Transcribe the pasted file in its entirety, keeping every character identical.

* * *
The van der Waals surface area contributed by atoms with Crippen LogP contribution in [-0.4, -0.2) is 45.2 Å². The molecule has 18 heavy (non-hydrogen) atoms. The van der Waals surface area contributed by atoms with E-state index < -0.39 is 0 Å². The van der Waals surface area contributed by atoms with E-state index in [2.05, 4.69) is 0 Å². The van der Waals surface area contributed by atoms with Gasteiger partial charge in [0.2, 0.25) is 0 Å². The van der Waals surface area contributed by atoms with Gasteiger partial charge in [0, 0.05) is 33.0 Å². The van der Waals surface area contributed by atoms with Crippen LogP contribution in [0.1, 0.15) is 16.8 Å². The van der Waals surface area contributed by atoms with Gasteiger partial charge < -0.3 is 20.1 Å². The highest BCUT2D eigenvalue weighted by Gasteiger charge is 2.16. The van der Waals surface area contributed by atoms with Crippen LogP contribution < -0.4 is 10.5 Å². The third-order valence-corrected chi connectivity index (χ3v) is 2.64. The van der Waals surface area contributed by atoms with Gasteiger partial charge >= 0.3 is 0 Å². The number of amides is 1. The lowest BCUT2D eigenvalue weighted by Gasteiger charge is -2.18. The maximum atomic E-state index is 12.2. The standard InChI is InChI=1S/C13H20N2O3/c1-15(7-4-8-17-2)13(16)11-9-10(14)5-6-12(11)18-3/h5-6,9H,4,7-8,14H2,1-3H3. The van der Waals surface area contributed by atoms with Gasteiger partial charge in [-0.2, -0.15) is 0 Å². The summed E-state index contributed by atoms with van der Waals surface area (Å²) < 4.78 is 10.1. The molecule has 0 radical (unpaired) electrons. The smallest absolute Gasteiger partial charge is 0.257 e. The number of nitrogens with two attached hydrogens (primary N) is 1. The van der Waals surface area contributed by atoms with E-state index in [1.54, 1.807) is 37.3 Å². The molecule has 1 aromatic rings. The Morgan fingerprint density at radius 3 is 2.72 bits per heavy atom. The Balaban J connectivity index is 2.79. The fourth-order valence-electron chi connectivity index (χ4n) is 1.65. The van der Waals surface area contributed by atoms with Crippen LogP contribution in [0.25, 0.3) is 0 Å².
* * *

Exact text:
The van der Waals surface area contributed by atoms with Crippen LogP contribution in [-0.4, -0.2) is 45.2 Å². The molecule has 18 heavy (non-hydrogen) atoms. The van der Waals surface area contributed by atoms with E-state index < -0.39 is 0 Å². The van der Waals surface area contributed by atoms with E-state index in [2.05, 4.69) is 0 Å². The van der Waals surface area contributed by atoms with Gasteiger partial charge in [0.2, 0.25) is 0 Å². The van der Waals surface area contributed by atoms with Gasteiger partial charge in [0, 0.05) is 33.0 Å². The van der Waals surface area contributed by atoms with Crippen LogP contribution in [0.1, 0.15) is 16.8 Å². The van der Waals surface area contributed by atoms with Gasteiger partial charge < -0.3 is 20.1 Å². The highest BCUT2D eigenvalue weighted by Gasteiger charge is 2.16. The van der Waals surface area contributed by atoms with Crippen LogP contribution < -0.4 is 10.5 Å². The third-order valence-corrected chi connectivity index (χ3v) is 2.64. The van der Waals surface area contributed by atoms with Gasteiger partial charge >= 0.3 is 0 Å². The number of amides is 1. The lowest BCUT2D eigenvalue weighted by Gasteiger charge is -2.18. The maximum atomic E-state index is 12.2. The standard InChI is InChI=1S/C13H20N2O3/c1-15(7-4-8-17-2)13(16)11-9-10(14)5-6-12(11)18-3/h5-6,9H,4,7-8,14H2,1-3H3. The van der Waals surface area contributed by atoms with Gasteiger partial charge in [-0.2, -0.15) is 0 Å². The summed E-state index contributed by atoms with van der Waals surface area (Å²) < 4.78 is 10.1. The molecule has 0 radical (unpaired) electrons. The smallest absolute Gasteiger partial charge is 0.257 e. The number of nitrogens with two attached hydrogens (primary N) is 1. The van der Waals surface area contributed by atoms with E-state index in [1.54, 1.807) is 37.3 Å². The molecule has 1 aromatic rings. The Morgan fingerprint density at radius 3 is 2.72 bits per heavy atom. The Balaban J connectivity index is 2.79. The fourth-order valence-electron chi connectivity index (χ4n) is 1.65. The van der Waals surface area contributed by atoms with Crippen LogP contribution in [0.25, 0.3) is 0 Å².